Thursday, May 8, 2008

Development of human capital for SCM competitiveness

Development of human capital for SCM competitiveness

Companies big or small have been spending money to educate and train up SCM practitioners. Management sooner or later realize that the efforts to develop the human capital may have been wasted as the participants of these various education and training programmes do not demonstrate significant or subtle differences in improving the supply chain management.

There is a need to have an effective methodology to develop human resources. It is believed that practice makes perfect. We can see in football, soccer, tennis, golf, badminton, squash and almost any other games, that there is a need for the holistic training and development besides the natural talent.

It is in fact most powerful to get everybody back to basics to begin the baseline and the journey of continuous improvement to the ultimate goal. However, most management tends to favour the big bang approach and the perceived ability to leapfrog to the best practices. It is like everyone can be a Tiger Wood or David Beckam given the intensive “how to” training. Many have been let down, simply because there is a learning curve involved and not everybody can have the same learning speed, absorption, creativity and innovation.

There are corporations spending millions of dollars pushing the employees through education and training, sometimes within taking into consideration what are the practices outside their own environment. Some corporations take great pains to protect their decades old policies and procedures, and miss the opportunities to learn from outside some of the more effective concepts, tools, techniques, methodologies, and process thinking. In-breeding can be hazardous, more so if the competitors are adopting better practices from the market.

Not many people like to go through what people at GE underwent during the Jack Welch’s leadership. The simple philosophy of “Cost Down or Close Down” or “either number 1 or number 2 in the market, or out you go”, may become very stressful but can be very rewarding.

Education and training without alignment to the corporate and supply chain strategies can be a total waste of money, time and resources. The HP versus Dell corporate and supply chain strategies have been challenging, resulting in HP being the world leader at the moment. GM versus Toyota is another good case example. Nokia versus Motorola mobile phones is another example. There are many other exciting examples for corporations to benchmark. Al these should be part of the education and training to develop the competitive human capital.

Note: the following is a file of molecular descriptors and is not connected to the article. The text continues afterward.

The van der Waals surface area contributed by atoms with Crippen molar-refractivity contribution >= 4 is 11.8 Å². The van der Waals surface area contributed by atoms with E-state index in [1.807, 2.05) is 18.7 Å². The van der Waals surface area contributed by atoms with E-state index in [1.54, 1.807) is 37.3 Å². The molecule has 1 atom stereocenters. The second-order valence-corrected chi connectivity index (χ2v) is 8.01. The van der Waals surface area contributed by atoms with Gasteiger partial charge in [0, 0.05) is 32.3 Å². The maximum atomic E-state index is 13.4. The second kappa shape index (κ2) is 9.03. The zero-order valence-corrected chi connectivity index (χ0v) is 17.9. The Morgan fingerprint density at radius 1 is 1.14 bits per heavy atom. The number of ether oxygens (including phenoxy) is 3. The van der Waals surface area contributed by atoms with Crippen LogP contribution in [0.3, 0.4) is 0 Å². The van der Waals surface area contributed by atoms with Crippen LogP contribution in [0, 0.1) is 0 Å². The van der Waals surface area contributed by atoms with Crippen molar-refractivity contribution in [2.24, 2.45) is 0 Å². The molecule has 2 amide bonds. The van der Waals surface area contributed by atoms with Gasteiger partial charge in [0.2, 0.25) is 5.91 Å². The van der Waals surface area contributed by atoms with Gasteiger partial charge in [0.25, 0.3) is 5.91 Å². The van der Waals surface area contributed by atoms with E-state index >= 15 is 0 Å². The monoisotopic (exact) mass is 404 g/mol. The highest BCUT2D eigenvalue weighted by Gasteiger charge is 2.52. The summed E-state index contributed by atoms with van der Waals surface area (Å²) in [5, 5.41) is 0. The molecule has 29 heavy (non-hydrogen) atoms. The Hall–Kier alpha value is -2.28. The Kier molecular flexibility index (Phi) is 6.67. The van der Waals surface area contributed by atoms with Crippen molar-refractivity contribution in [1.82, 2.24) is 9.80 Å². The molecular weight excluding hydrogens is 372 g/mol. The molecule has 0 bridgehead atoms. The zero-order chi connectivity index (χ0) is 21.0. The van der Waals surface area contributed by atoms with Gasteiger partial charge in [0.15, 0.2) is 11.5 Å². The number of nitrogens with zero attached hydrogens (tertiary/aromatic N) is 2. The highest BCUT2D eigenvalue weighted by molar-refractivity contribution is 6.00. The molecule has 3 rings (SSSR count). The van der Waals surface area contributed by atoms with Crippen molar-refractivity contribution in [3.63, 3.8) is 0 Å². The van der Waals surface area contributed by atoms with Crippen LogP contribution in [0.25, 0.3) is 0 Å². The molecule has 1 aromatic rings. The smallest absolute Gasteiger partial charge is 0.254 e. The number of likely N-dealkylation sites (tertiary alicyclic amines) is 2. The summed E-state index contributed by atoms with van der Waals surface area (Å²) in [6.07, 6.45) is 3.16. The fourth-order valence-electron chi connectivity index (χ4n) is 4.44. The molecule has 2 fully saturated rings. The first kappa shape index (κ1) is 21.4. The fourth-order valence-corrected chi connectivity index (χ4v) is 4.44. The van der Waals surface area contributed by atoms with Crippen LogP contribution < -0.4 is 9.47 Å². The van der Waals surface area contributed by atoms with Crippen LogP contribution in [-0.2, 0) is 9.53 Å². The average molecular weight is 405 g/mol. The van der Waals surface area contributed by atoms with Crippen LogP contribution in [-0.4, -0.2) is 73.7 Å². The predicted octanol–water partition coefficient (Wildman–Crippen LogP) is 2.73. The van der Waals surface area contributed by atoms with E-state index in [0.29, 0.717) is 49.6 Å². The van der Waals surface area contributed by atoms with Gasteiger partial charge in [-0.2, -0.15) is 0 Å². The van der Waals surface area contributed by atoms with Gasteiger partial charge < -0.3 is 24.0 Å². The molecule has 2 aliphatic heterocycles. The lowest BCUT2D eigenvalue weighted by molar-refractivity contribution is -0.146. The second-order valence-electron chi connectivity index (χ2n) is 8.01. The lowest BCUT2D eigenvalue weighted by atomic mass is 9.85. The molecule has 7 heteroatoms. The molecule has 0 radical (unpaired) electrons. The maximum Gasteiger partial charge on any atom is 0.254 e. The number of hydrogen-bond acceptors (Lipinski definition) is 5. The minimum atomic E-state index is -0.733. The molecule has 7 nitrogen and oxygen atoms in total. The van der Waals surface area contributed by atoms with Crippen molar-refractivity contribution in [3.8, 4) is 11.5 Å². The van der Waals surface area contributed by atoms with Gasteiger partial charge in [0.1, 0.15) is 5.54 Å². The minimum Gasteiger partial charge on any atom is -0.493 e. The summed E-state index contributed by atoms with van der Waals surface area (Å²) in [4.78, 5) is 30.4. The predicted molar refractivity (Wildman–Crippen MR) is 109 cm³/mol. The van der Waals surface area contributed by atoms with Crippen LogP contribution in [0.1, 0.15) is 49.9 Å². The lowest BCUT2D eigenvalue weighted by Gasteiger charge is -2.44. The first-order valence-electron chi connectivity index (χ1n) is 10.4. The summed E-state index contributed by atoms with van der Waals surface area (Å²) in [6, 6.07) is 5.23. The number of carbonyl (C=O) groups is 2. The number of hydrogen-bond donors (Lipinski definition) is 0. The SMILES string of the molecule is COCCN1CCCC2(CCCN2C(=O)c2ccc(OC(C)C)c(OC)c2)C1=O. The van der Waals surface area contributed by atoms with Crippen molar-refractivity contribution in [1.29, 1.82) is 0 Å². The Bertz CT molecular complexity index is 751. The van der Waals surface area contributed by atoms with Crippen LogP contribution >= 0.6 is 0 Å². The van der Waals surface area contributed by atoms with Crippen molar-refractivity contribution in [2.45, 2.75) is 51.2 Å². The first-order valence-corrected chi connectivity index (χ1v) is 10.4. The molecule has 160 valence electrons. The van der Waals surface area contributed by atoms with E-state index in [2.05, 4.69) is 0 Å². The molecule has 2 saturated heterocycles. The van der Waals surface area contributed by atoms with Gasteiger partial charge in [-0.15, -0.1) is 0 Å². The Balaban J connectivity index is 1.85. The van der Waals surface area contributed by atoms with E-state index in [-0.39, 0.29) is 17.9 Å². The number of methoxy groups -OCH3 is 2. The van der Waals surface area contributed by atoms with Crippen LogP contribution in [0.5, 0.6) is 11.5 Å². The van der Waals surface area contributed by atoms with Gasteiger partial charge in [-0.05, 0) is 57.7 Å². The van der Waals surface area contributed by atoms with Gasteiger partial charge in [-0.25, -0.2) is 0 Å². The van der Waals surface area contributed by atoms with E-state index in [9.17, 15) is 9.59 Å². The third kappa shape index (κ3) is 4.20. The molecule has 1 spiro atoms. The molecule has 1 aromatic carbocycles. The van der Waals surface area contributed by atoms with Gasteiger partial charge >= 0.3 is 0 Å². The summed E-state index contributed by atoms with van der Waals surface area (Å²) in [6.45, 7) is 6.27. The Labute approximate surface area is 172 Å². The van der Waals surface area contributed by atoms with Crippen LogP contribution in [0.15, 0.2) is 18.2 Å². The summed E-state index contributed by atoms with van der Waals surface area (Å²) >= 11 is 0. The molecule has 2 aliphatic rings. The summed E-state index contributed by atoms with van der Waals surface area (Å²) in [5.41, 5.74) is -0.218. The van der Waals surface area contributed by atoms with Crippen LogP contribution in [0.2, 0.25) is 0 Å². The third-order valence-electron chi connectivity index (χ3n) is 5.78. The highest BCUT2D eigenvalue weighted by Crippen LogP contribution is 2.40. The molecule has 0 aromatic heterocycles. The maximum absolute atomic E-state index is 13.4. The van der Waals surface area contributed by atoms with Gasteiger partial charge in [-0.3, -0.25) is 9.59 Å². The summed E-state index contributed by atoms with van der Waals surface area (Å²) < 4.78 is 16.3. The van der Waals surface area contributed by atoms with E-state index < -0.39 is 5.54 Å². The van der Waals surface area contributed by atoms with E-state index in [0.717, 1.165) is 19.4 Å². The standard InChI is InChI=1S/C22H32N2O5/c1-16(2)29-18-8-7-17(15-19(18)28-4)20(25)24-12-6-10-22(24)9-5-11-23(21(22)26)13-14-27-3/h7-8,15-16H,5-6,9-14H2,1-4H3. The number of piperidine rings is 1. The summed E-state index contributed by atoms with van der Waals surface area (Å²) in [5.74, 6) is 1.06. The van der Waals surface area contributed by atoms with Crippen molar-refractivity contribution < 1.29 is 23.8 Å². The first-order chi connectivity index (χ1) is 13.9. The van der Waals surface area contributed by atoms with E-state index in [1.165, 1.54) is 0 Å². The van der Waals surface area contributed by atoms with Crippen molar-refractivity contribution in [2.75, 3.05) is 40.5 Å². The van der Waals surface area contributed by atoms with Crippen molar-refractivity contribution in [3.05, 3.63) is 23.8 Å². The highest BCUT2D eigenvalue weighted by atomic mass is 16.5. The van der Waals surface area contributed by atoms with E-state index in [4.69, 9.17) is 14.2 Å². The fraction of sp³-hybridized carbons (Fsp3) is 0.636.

No doubt people are generally reluctant to change, but then if their quality of working life can be enhanced with the right knowledge surely they can be motivated. How many people in supply chain management enjoy raw material shortages, finished goods shortages, perpetual expediting, lines down, stress-related quality problems, undesirable productivity, poor customer delivery and service, and on-going fire-fighting.

Some of the golden rules for development of human capital:
1) Top management walking the talk
2) Shared vision and missions guided by KPI’s for performance management
3) Education and training for almost everybody to have the same conceptual process framework, key concepts, key processes, and the appropriate KPI’s
4) Established proper project organisation and team
5) Identify the key action items and roadmap
6) Encourage process improvement teams to compete for overall performance with mutually agreed metrics
7) Ensure the process improvements are aligned to corporate and supply chain strategies
8) Encourage benchmarking with the outside world
9) Cultivate positive recognition and reward systems
10) The journey of continuous improvement and innovation

It is important not to have education and training just to satisfy the annual hours required in the KPI of the Balanced Scorecard.

No comments: